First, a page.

The Experimental Therapeutics Program collaborates with numerous Mayo Clinic researchers on defined cancer research focus areas.

The program's areas of cancer research include:

  • Clinical trials of new cancer agents
  • Pharmacogenetics
  • Signaling pathways
  • Small molecule inhibitors

Clinical trials of new cancer agents

Once novel agents or combinations of agents are developed and tested in the laboratory, the Experimental Therapeutics Program helps translate findings into clinical practice. The Mayo Clinic Cancer Center's Phase I Clinical Trials Group consists of physicians, nurses, laboratory scientists, research assistants and statisticians who collaborate to perform early clinical testing of novel chemotherapeutic strategies developed at Mayo Clinic and elsewhere.

These clinical trials are designed to assess the safety and efficacy of new treatments. In conjunction with these clinical trials, blood samples or tumor biopsies are often examined to determine the impact of the treatment on the targeted signaling pathway.

After initial clinical trials, some treatments go on for more-extensive clinical testing in phase II and phase III trials conducted in other programs within the Mayo Clinic Cancer Center, through the Mayo Clinic Phase II Consortium, or through the Alliance for Clinical Trials in Oncology.

Faculty members collaborating on clinical trials of new cancer agents include:

Learn more about early cancer clinical trials and the Early Cancer Therapeutics Clinic at Mayo Clinic.


Pharmacogenetics researchers in the Experimental Therapeutics Program focus on the role of genetic inheritance in drug response. They study two aspects of a person's response to drugs: drug response and adverse drug reaction.

Some people with cancer don't get the desired response from a therapeutic drug, for example, while others have a strong negative reaction to it. Several factors may contribute to these reactions, such as age, sex and underlying disease, and cancer faculty members hope their research advances understanding about pharmacogentics in cancer.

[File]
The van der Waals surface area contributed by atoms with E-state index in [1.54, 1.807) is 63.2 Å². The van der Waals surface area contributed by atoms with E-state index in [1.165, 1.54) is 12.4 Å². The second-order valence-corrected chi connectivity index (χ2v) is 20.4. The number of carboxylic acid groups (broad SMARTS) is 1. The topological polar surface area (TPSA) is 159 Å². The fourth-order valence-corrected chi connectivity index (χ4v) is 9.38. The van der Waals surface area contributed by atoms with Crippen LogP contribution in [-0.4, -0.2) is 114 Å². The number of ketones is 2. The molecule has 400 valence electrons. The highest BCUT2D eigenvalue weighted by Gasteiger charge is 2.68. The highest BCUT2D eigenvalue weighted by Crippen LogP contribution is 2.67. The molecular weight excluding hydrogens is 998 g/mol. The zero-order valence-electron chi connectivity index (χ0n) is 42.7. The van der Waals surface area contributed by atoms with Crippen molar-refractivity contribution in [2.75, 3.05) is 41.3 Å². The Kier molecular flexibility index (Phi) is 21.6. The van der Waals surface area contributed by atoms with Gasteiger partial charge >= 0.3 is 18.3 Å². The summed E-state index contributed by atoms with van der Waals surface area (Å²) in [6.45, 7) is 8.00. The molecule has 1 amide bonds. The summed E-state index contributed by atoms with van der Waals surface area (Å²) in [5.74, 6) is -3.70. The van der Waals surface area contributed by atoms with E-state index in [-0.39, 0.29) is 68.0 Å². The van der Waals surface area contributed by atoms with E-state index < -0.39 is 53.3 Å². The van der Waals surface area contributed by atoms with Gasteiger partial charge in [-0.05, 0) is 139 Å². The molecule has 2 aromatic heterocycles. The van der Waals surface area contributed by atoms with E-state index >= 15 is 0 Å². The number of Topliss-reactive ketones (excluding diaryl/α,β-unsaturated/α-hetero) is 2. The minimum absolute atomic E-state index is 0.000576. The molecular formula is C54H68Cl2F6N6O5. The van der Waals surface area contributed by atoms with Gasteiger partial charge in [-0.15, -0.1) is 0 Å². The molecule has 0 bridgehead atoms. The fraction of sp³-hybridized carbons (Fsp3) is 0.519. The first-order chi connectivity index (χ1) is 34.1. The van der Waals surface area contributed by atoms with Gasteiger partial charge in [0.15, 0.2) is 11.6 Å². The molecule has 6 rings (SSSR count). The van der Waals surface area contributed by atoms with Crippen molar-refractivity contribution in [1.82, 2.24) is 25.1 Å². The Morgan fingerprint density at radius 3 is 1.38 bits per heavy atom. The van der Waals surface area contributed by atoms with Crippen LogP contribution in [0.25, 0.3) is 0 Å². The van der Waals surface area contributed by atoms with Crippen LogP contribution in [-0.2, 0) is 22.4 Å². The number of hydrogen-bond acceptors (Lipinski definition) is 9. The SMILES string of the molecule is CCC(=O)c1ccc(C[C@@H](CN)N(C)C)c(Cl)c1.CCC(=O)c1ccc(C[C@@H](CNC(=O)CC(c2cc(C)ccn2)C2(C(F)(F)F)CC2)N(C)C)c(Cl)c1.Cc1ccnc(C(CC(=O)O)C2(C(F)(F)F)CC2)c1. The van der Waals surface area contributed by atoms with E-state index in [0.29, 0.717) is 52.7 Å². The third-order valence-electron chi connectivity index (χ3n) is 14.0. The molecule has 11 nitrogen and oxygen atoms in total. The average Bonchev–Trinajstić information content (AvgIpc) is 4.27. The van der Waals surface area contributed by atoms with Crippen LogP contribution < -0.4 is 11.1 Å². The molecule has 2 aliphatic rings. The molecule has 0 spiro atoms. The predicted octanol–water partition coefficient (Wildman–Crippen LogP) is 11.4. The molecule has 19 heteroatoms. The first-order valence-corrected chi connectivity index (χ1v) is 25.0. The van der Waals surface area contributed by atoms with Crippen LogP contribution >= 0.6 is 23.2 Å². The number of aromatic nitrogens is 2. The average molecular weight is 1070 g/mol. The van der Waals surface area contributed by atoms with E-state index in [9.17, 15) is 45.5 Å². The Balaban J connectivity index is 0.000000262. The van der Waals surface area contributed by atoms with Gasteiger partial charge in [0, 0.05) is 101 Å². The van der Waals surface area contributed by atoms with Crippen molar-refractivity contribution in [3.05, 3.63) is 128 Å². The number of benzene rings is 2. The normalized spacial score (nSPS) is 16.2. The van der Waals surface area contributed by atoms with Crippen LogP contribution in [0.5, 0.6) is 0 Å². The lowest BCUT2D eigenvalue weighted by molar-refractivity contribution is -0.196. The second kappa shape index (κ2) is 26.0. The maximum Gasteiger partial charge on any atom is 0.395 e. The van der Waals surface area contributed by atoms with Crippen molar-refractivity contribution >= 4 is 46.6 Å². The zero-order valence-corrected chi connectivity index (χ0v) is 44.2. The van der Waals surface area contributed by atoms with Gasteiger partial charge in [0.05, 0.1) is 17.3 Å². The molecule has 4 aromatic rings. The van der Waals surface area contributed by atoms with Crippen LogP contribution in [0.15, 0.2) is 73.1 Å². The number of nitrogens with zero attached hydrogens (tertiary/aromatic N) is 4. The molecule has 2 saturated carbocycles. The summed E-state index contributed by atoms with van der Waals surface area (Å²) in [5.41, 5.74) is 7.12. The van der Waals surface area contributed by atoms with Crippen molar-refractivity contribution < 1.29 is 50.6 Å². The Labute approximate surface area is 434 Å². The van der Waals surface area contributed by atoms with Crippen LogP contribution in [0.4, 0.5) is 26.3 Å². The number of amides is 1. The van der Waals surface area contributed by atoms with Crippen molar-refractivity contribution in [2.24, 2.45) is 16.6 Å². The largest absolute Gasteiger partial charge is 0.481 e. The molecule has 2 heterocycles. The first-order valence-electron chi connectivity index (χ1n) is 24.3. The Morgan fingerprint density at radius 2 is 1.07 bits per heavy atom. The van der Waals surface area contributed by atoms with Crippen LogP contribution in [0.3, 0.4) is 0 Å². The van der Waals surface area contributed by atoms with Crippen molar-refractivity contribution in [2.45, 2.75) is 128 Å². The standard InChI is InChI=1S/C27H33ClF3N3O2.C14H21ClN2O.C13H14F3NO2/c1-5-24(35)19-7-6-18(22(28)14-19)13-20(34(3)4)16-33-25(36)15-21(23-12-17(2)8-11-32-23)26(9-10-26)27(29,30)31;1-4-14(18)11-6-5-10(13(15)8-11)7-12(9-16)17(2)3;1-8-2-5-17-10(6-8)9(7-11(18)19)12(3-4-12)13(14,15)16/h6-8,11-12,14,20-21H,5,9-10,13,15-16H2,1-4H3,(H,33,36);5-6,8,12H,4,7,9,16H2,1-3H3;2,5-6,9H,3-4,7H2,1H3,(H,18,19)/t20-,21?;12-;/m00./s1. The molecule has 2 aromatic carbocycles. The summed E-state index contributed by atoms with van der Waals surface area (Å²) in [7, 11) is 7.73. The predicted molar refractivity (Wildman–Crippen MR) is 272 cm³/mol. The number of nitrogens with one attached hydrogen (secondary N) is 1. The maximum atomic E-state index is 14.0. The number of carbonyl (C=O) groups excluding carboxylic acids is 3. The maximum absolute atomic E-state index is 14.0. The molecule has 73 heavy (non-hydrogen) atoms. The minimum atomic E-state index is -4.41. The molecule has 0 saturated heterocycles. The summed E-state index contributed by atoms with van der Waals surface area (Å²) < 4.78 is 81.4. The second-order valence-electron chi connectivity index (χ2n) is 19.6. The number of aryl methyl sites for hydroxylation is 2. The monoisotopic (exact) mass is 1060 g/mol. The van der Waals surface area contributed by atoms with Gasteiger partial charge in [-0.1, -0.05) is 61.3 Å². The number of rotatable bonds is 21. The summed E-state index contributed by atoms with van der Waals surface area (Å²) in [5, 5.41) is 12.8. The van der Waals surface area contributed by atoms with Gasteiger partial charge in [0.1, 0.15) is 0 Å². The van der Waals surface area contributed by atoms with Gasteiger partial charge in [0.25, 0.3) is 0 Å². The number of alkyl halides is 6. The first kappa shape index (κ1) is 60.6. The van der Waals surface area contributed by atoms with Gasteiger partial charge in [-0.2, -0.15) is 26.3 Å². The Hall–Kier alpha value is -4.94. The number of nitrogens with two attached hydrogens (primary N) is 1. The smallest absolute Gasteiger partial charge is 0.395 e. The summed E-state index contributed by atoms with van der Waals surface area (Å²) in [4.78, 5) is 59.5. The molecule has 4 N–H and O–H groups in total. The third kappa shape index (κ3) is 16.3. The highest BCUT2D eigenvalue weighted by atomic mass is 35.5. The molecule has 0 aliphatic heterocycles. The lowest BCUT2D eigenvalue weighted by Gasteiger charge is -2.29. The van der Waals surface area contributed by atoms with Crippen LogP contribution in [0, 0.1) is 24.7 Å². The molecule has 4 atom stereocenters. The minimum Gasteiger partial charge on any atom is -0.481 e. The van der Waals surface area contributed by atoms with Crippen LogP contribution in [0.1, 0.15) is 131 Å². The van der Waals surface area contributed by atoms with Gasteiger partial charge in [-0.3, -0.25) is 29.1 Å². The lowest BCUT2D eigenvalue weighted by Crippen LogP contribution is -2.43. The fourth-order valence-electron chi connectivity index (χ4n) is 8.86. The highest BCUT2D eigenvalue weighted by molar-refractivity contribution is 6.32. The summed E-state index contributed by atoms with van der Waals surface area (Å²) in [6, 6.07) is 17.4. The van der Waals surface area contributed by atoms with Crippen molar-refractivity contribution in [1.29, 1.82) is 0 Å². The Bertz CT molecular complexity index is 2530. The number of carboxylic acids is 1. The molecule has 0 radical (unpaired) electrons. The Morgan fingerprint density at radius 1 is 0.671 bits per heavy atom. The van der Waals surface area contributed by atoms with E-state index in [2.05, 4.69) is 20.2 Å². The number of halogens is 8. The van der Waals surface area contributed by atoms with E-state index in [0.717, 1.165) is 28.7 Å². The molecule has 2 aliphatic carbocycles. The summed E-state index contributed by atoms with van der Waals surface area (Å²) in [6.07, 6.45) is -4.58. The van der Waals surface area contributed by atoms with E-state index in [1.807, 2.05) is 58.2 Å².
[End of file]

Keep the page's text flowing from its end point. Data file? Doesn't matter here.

Faculty members collaborating on research in pharmacogenetics include:

Signaling pathways

The study of signaling pathways involved in proliferation, repair and programmed cell death (apoptosis) is a major research focus of the Experimental Therapeutics Program. This research offers new insight into the nature of malignant cells and cellular responses to anti-cancer agents.

Research on signaling pathways in cancer can help identify potential new targets for chemotherapy, including treatments that are more selective and less toxic.

Cells duplicate their DNA and divide over and over again with remarkable precision. A complicated series of signals tells cells when to divide and when to stop growing. Sometimes — perhaps once in a billion times — there is a malfunction that damages a cell. When the signaling pathways are working correctly, the damaged cell recognizes that it's defective and either undergoes repair (usually of damaged DNA) or triggers its own death.

Sometimes, though, a damaged cell loses the ability to self-repair or self-destruct. In some cases, this happens because a cell loses the ability to sense damage. Other times, even if the damage is detected, the repair pathways might be altered. Finally, cells might lose the ability to trigger cell death. Any of these changes can contribute to the development of cancer.

Many chemotherapeutic drugs kill cancer cells by damaging DNA or other cellular components, resulting in signals that trigger apoptosis. Therefore, alterations in signaling pathways that contribute to cancer development can also affect cancer therapy.

Faculty members collaborating on research in signaling pathways of cells include:

Small molecule inhibitors

Alterations in signaling pathways involved in DNA repair and apoptosis might contribute to the development of cancer and also affect the ability of tumor cells to be killed by chemotherapeutic approaches. Investigators in the Experimental Therapeutics Program are researching how alterations in these pathways might contribute to chemotherapy resistance.

Researchers are also developing and evaluating inhibitors of these signaling pathways. In some cases, these inhibitors seem to trigger apoptosis and reverse the cancer phenotype of cells with altered pathways. In other cases, the inhibitors themselves do not directly kill cancer cells but sensitize those cells to killing by existing chemotherapeutic agents.

The Experimental Therapeutics Program is also investigating the action of a number of agents that exhibit anti-cancer activity in model systems through mechanisms that are still not completely understood. These studies often provide insight into new, previously unsuspected alterations in cancer cells and improved understanding of the action of the agents under investigation.

Faculty members collaborating on research in small molecule inhibitors include: